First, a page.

Plaintiff filed this action on January 23, 2013 in Alameda County Superior Court, which Defendant subsequently removed to federal court. On August 8, 2013, Plaintiff filed his First Amended Complaint, alleging three causes of action: (1) Discrimination on the Basis of Race and National Origin [Gov't Code § 12940(j)]; (2) Failure to Accommodate Physical or Medical Condition [Gov't Code § 12940(a); and (3) Wrongful Termination in Violation of Public Policy. Thereafter, the Court dismissed the second cause of action, because Plaintiff failed to exhaust his administrative remedies for his disability claim.

On May 15, 2014, Defendant filed a motion for summary judgment. (Def.'s Mot., Dkt. No. 52.) On May 29, 2014, Plaintiff filed his opposition. (Pl.'s Opp'n, Dkt. No. 60.) On June 5, 2014, Defendant filed its reply. (Def.'s Reply, Dkt. No. 62.)


A party may move for summary judgment on a "claim or defense" or "part of... a claim or defense." Fed.R.Civ.P. 56(a). Summary judgment is appropriate when, after adequate discovery, there is no genuine issue as to material facts and the moving party is entitled to judgment as a matter of law. Id .; see Celotex Corp. v. Catrett, 477 U.S. 317, 322-23 (1986). Material facts are those that might affect the outcome of the case. Anderson v. Liberty Lobby, Inc., 477 U.S. 242, 248 (1986). A dispute as to a material fact is "genuine" if there is sufficient evidence for a reasonable jury to return a verdict for the nonmoving party. Id.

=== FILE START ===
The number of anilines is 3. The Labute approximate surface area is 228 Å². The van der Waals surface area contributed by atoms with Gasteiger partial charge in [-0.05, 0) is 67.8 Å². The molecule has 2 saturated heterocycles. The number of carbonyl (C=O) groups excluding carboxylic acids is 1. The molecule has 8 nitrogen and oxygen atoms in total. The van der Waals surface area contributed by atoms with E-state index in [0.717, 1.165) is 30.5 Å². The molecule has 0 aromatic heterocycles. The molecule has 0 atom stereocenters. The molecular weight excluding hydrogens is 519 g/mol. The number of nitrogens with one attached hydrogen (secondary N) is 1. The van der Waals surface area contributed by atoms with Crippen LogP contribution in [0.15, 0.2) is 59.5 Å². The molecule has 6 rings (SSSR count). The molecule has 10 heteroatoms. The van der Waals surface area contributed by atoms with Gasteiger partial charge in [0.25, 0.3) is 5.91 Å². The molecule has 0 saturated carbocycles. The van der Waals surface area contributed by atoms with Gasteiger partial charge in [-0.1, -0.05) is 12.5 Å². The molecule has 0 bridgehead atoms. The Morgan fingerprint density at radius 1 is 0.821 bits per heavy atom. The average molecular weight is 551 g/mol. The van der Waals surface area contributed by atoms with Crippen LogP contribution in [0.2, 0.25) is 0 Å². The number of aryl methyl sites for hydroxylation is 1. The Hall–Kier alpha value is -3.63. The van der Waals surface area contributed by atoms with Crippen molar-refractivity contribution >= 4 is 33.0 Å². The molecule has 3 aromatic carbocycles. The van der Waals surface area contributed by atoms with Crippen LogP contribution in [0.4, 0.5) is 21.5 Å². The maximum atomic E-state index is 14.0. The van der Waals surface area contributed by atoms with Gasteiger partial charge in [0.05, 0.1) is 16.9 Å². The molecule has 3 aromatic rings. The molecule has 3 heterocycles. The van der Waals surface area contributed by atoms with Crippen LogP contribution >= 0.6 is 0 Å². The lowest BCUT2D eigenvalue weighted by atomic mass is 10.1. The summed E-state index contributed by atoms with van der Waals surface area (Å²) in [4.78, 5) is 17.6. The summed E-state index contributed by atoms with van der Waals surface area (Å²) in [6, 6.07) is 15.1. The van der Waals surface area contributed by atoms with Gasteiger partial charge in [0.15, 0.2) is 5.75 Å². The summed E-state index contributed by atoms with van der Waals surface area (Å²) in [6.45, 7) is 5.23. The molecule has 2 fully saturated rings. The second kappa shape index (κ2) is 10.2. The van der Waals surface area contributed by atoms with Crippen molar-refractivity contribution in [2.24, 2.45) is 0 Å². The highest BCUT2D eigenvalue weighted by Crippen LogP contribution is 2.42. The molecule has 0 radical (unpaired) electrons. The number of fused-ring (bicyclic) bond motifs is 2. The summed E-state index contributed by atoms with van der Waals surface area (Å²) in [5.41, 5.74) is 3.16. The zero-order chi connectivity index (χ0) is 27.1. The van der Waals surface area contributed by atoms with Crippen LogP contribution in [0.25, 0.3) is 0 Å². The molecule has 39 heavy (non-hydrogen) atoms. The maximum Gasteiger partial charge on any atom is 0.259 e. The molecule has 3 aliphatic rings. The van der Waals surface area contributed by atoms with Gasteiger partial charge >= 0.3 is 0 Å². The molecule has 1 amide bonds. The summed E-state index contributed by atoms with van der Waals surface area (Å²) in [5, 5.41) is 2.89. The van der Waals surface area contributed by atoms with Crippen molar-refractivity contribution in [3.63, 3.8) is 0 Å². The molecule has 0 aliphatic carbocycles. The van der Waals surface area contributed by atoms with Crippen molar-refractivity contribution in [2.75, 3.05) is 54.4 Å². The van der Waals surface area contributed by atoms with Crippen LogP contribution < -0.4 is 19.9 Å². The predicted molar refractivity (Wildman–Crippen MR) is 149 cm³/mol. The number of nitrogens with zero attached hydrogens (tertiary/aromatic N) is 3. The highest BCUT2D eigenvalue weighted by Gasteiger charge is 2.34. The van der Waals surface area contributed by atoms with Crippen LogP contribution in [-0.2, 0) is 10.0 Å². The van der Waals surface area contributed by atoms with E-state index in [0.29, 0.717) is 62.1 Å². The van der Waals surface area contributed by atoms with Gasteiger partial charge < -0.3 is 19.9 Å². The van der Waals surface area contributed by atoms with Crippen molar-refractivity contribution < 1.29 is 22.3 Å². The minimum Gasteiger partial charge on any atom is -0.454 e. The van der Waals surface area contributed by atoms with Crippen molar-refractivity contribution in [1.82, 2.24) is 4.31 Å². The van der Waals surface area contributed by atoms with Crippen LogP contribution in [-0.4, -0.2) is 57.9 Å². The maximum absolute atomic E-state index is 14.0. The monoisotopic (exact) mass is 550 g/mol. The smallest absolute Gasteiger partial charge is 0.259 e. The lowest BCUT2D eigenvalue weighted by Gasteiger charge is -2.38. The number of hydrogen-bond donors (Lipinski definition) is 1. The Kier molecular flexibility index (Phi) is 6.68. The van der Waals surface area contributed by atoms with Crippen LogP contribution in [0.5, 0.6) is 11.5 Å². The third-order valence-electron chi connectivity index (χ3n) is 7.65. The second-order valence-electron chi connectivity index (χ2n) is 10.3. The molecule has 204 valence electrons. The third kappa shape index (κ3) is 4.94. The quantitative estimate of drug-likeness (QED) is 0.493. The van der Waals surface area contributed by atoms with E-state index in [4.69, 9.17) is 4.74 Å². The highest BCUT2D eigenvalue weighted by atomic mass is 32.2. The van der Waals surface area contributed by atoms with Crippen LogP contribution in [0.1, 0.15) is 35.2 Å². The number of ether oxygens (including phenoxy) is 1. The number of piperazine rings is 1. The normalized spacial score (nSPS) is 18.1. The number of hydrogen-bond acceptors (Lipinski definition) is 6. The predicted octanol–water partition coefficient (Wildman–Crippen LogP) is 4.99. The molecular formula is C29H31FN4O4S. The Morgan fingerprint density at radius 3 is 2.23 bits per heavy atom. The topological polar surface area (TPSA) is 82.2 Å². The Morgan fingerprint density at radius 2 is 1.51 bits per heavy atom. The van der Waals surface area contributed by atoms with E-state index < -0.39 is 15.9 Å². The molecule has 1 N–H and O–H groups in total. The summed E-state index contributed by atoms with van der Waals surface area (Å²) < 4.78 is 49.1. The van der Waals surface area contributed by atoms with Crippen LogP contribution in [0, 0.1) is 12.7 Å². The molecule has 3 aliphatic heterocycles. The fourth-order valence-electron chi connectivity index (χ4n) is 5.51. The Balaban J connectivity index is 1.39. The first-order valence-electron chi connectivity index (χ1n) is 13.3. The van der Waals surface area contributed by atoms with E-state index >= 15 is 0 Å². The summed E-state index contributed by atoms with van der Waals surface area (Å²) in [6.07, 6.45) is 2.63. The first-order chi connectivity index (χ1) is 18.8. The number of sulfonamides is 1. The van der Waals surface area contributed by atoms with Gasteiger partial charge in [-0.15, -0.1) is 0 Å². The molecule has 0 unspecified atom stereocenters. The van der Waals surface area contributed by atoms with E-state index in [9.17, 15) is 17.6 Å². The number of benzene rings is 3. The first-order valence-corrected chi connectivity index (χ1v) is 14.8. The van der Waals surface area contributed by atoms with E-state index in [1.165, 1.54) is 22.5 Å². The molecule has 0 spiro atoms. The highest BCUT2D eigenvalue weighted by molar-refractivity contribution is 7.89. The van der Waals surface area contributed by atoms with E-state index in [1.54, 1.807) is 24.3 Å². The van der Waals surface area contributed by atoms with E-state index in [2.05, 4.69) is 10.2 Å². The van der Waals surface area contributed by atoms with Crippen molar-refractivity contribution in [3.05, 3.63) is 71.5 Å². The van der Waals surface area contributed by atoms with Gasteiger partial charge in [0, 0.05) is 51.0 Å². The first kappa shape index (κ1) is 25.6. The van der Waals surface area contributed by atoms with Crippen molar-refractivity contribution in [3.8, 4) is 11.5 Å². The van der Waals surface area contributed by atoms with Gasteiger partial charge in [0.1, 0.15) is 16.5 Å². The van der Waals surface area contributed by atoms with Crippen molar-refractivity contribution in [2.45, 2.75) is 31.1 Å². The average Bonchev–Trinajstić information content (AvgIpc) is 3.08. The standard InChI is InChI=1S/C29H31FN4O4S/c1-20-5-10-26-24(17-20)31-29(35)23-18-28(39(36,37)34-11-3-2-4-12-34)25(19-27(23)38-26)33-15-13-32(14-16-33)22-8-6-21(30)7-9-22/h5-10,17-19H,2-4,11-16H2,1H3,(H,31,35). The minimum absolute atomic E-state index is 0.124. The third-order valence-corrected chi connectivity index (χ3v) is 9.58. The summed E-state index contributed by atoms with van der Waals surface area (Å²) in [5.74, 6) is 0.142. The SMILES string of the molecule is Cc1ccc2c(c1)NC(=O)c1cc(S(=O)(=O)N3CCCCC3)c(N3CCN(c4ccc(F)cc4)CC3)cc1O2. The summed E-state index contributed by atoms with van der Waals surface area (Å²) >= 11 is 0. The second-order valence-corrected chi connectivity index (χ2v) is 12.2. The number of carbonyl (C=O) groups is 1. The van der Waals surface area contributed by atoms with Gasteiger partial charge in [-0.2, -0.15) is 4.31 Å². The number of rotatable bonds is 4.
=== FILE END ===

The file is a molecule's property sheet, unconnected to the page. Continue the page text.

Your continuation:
A party seeking summary judgment bears the initial burden of informing the court of the basis for its motion, and of identifying those portions of the pleadings and discovery responses that demonstrate the absence of a genuine issue of material fact. Celotex, 477 U.S. at 323. Where the moving party will have the burden of proof at trial, it must affirmatively demonstrate that no reasonable trier of fact could find other than for the moving party. Southern Calif. Gas. Co. v. City of Santa Ana, 336 F.3d 885, 888 (9th Cir. 2003).

On an issue where the nonmoving party will bear the burden of proof at trial, it may discharge its burden of production by either (1) by "produc[ing] evidence negating an essential element of the nonmoving party's case" or (2) after suitable discovery "show[ing] that the nonmoving party does not have enough evidence of an essential element of its claim or defense to discharge its ultimate burden of persuasion at trial." Nissan Fire & Marine Ins. Co., Ltd., v. Fritz Cos., Inc., 210 F.3d 1099, 1103 (9th Cir. 2000); see also Celotex, 477 U.S. 324-25.